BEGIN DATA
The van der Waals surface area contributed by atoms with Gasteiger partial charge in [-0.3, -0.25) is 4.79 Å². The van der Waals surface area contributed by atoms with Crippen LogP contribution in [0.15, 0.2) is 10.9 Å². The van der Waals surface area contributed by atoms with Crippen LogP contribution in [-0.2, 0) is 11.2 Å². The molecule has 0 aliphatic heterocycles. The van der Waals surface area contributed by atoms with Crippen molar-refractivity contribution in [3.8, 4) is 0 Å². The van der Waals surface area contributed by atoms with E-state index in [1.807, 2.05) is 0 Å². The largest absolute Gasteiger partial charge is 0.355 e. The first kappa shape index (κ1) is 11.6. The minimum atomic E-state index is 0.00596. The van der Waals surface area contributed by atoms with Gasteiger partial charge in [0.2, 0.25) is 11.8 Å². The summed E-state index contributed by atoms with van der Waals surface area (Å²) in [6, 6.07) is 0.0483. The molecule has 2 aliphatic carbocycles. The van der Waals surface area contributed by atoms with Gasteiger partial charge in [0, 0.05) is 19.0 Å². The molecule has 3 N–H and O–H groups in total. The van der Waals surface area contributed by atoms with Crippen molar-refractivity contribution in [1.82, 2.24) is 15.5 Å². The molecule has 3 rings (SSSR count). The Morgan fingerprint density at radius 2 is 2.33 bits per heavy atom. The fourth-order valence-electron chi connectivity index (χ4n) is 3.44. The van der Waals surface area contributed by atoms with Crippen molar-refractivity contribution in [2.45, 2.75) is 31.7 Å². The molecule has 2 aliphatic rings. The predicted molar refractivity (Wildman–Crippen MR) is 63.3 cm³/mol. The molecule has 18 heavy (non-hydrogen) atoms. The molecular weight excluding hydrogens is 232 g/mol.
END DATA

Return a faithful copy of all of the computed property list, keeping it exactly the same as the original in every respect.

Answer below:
The van der Waals surface area contributed by atoms with Gasteiger partial charge in [-0.3, -0.25) is 4.79 Å². The van der Waals surface area contributed by atoms with Crippen LogP contribution in [0.15, 0.2) is 10.9 Å². The van der Waals surface area contributed by atoms with Crippen LogP contribution in [-0.2, 0) is 11.2 Å². The molecule has 0 aliphatic heterocycles. The van der Waals surface area contributed by atoms with Crippen molar-refractivity contribution in [3.8, 4) is 0 Å². The van der Waals surface area contributed by atoms with E-state index in [1.807, 2.05) is 0 Å². The largest absolute Gasteiger partial charge is 0.355 e. The first kappa shape index (κ1) is 11.6. The minimum atomic E-state index is 0.00596. The van der Waals surface area contributed by atoms with Gasteiger partial charge in [0.2, 0.25) is 11.8 Å². The summed E-state index contributed by atoms with van der Waals surface area (Å²) in [6, 6.07) is 0.0483. The molecule has 2 aliphatic carbocycles. The van der Waals surface area contributed by atoms with Gasteiger partial charge in [0, 0.05) is 19.0 Å². The molecule has 3 N–H and O–H groups in total. The van der Waals surface area contributed by atoms with Crippen molar-refractivity contribution in [1.82, 2.24) is 15.5 Å². The molecule has 3 rings (SSSR count). The Morgan fingerprint density at radius 2 is 2.33 bits per heavy atom. The fourth-order valence-electron chi connectivity index (χ4n) is 3.44. The van der Waals surface area contributed by atoms with Crippen molar-refractivity contribution in [2.45, 2.75) is 31.7 Å². The molecule has 2 aliphatic rings. The predicted molar refractivity (Wildman–Crippen MR) is 63.3 cm³/mol. The molecule has 18 heavy (non-hydrogen) atoms. The molecular weight excluding hydrogens is 232 g/mol.